You might have heard the phrase “it’s never too late to learn” or people talk about career changes in later life. As we start to live for longer and the possibility of retraining and gaining further education well into adulthood grow, it really is never too late. Older adults are capable of anything. Many are unhindered by ill health, and their bodies keep going. They are keen to keep doing things that they love, and if that means a career change in later life or even an encore career, they are happy and eager to go for it. In later life, when you’ve paid off your mortgage, had a successful career and already built a nest egg for your family, you don’t have anything to lose.
But, is it ever too soon for a career change? When you’re young, and you’ve got much more to lose, as money is often tight and people depend upon you, is it ok to throw in one career to jump on to the next? Or should you stick with something that makes you unhappy because it’s steady and reliable work? Many young people feel as though after years training, and a fortune spent on education, they have to see it through, even if the career that they always thought they wanted doesn’t make them happy.
Well, it’s not too soon for a career change, and you certainly shouldn’t stick with something that makes you unhappy. It’s often a good idea to plan to build your resume in a beneficial way but there are some things that you should ask yourself before you jump ship.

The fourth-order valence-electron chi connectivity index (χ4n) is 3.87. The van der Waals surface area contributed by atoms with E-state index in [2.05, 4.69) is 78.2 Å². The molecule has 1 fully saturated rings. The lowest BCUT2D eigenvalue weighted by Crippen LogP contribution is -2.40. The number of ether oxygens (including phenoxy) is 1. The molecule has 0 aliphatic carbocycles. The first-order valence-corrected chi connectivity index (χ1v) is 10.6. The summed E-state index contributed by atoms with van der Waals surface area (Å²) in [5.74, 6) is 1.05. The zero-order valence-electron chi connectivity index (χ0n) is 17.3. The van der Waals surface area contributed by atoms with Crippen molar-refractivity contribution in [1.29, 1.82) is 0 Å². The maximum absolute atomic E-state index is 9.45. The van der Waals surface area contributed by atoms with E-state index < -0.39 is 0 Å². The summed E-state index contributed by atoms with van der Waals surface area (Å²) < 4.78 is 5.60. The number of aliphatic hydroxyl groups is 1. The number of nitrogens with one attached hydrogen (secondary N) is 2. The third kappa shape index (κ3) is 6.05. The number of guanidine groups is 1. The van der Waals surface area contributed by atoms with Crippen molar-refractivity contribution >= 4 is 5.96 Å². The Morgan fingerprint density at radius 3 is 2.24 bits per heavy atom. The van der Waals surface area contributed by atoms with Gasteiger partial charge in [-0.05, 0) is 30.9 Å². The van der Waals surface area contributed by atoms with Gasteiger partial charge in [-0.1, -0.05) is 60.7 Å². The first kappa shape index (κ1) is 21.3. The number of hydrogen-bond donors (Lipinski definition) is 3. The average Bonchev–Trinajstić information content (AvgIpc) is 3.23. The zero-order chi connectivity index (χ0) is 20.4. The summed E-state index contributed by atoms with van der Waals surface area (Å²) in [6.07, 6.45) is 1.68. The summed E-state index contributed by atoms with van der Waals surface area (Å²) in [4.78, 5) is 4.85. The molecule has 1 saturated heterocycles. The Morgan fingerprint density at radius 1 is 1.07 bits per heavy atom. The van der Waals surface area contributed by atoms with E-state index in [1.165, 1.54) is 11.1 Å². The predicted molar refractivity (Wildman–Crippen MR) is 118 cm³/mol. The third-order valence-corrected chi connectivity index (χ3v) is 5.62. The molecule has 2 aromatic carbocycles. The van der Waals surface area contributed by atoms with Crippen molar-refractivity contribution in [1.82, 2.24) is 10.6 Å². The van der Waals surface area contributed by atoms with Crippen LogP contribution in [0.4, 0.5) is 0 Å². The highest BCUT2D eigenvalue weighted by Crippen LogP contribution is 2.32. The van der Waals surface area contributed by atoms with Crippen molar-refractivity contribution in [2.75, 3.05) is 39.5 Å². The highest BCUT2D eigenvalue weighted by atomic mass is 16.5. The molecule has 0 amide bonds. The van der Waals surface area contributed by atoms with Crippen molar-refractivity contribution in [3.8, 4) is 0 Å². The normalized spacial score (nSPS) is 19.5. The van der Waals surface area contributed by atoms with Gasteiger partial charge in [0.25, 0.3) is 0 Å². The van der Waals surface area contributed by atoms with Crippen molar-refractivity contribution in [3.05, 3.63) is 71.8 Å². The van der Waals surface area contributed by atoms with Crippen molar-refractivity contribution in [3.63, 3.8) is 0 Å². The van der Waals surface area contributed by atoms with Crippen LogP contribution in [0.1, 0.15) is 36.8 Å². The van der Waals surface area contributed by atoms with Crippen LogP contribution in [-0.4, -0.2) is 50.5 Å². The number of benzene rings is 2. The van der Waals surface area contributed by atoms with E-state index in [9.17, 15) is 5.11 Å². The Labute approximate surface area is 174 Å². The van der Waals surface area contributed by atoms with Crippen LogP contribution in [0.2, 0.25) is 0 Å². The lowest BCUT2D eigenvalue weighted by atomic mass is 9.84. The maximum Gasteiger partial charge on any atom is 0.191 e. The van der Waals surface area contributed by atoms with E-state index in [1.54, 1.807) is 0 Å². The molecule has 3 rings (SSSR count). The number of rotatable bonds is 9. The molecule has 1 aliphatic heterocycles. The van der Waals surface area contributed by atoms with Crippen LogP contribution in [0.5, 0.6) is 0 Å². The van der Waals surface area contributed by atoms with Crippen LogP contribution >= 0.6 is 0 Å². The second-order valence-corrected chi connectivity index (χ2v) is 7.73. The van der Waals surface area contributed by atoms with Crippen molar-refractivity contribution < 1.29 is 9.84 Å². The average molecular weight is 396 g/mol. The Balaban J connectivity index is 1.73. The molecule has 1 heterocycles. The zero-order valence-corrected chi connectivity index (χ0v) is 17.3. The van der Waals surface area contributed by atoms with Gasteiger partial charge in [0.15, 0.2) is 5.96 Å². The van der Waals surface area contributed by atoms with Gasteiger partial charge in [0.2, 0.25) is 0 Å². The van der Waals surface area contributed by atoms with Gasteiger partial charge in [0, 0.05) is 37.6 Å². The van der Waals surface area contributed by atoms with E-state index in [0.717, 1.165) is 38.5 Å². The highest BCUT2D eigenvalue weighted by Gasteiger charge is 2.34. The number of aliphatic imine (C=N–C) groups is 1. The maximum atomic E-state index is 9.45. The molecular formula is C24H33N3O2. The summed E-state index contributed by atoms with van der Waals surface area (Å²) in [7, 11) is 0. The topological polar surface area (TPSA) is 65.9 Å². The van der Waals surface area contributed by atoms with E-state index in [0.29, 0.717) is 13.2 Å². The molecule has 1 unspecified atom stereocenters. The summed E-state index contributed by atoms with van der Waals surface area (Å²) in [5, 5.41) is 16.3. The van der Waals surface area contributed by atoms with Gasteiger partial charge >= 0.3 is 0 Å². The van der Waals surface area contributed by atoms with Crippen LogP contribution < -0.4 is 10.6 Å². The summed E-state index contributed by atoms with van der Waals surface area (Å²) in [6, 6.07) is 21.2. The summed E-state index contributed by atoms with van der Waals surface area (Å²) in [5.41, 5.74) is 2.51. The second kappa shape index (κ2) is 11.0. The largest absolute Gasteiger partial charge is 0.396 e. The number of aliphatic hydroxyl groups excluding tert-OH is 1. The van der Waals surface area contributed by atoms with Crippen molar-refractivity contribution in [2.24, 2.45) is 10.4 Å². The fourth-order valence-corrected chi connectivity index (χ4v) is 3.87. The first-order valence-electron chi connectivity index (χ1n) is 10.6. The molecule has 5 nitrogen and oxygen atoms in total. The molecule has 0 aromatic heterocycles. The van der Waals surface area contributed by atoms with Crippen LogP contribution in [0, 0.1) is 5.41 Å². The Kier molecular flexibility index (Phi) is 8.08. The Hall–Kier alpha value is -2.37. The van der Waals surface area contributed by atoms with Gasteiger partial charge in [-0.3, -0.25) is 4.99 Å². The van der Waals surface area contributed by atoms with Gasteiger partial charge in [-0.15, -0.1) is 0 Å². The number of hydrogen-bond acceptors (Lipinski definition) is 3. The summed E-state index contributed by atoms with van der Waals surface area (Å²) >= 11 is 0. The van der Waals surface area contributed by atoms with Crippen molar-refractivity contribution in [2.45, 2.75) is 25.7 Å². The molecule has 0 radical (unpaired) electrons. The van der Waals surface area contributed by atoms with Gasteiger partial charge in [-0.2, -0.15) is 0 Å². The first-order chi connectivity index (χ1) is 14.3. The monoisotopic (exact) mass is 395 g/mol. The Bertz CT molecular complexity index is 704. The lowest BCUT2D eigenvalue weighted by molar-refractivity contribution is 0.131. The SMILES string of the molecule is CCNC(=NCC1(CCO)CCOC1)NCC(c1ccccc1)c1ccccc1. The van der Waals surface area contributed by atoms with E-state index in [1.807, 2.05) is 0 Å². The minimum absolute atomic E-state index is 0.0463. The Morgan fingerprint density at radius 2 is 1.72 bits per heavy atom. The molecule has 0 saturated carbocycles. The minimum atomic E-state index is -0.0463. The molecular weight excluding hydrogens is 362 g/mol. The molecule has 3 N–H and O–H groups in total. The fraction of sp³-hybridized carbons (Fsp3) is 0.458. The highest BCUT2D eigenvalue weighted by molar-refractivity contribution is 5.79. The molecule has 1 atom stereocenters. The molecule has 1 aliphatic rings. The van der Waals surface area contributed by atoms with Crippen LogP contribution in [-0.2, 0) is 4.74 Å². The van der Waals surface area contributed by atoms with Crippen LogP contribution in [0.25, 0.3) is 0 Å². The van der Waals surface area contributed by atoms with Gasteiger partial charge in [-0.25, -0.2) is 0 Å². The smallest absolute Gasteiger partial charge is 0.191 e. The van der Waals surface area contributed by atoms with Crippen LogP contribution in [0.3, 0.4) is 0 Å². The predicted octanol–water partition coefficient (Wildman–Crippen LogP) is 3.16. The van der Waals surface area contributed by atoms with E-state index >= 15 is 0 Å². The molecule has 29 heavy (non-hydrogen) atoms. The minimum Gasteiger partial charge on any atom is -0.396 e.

Are You Bored?
So many people give up on good jobs because they are bored. They have a bad day, the early enthusiasm has worn off, and they think that they are unhappy. When this happens, most people find themselves stuck in a pattern of jumping from one lousy job to another. Ask yourself if you are truly unhappy, or just bored? Is it a job that will never make you happy, or are you just going through a bad patch? Sleep on it, take some time to think, remember that the grass isn’t always greener and don’t do anything rash.
Are You Prepared?
A career change rarely comes easily. You’ll need to commit to further training and education. You might want to work with a resume maker to make sure your CV highlights any relevant transferable skills and experience. It might take time to find the right job, and then to build up to the level and pay that you are currently at. If you want to change careers, make sure you know what you are getting in to and prepared for hard work.
Should You Wait?
Are you in danger of being seen as a job hopper? Have you had more than five jobs in the last few years? Have you ever had a job that’s lasted for more than two years? A series of short-term employment on your CV looks bad to employers who will question your loyalty and determination. If you’ve got a relatively good job, with no massive downsides, might you be better sticking it out for a little longer?